I have scanned tuned hull pix at 75 dpi and saved it to pix files and doc files but when I copy and try to paste I find my files become empty. I seem to get regular attacks of my files. Sometimes all written data vanishes from computer and takes a long time to fix. I have posted some copies. Serve me right for ? banking.??:mad:
     
  12. tom28571
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    tom28571 Senior Member

    Yipster, I like a little levity in the forum. We take life too seriously most of the time. Time will tell whether Obama brings a new Camelot or not. He has to win first.
     
  13. SeaSpark
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    SeaSpark -

    Lin, are you perhaps working on a mac? In that case the way of making the pictures smaller i posted won't work. Regardless of the operating system save pictures in jpg format.
     
  14. Lin Olen
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    Lin Olen Junior Member

    Thanks SeaSpark, No. I wont connect my beautiful Mac to the internet again. I have had too many computers ruined, in spite of expensive spyware. Macs are far less trouble than most PCs but I reman politically incorrect and am an open target. Visa has a back door. So do Boeings new airliners. Motors can be switched off remotely by a curious nut in a remote control room. Scary. Postal address to me may get info to you. Cheers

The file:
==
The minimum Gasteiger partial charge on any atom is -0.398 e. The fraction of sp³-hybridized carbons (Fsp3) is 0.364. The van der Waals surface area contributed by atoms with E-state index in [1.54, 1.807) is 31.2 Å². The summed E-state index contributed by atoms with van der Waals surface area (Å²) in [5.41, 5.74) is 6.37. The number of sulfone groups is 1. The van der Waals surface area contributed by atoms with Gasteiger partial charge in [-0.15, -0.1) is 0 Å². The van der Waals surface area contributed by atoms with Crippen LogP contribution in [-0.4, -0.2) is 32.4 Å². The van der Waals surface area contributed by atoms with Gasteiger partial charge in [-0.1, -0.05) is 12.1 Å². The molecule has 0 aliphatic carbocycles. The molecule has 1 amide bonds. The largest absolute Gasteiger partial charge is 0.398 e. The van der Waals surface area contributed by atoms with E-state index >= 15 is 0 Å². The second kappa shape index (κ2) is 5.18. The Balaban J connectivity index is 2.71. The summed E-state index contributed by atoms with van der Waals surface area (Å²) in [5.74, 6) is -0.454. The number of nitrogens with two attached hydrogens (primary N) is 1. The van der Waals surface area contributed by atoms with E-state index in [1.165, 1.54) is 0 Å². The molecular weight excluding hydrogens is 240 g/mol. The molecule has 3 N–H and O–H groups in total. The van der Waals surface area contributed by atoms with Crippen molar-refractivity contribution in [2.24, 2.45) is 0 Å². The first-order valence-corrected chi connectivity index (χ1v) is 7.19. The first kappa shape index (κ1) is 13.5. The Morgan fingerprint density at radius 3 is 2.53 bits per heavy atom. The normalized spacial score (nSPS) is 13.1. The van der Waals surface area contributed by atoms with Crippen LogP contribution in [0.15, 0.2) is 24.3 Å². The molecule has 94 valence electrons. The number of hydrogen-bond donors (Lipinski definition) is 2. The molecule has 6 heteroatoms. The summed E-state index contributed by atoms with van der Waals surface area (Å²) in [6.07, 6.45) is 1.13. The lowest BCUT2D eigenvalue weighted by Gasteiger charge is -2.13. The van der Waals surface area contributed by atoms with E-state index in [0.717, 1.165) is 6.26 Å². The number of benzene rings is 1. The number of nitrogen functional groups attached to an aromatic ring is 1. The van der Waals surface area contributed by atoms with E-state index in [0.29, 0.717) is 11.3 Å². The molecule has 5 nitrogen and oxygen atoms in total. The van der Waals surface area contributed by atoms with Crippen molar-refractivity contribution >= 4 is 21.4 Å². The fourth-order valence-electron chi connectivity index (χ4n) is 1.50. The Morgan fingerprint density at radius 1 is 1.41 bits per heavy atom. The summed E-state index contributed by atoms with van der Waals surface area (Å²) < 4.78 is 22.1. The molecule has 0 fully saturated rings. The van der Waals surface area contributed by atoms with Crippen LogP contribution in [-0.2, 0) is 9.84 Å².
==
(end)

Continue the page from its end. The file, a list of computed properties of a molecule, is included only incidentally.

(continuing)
15. Lin Olen
    Joined: Jan 2008
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    Lin Olen Junior Member

    Tuned Hull Update

    I was heaviy into human powered vehicles including planes. I trained to achieve a peak power output of one point one six horespower for thirty seconds then slow down to nought point five HP for long enough to fly the Henry Kramer figure eight with my smaller and much faster design. I could not get enough power with pedal cranks so I devised a linear propulsion arrangement, which raised efficiency from 56% to about 90%. Prop was edge mounted low aspect ratio small diameter high speed.

    As an untrained rower weighing eleven stone seven pounds I could easily row my tuned hull prototype at seven miles per hour, maitaining that speed. Pedal cranks would have given me over ten MPH. That was in 1957. My legs can still crank out 500 Watts but I am now 74 and weigh near 200 pounds. Still hoping, but I now realise what a screwball I must look to people when I zip past their bicycles on my Greenspeed Recumbent. Cheers, Lin.

    Want prints of Tuned Hull? Send Name and address to Lin Olen, PO Box 39, Wooli, Australia 2462 Appropriate postage would be appreciated.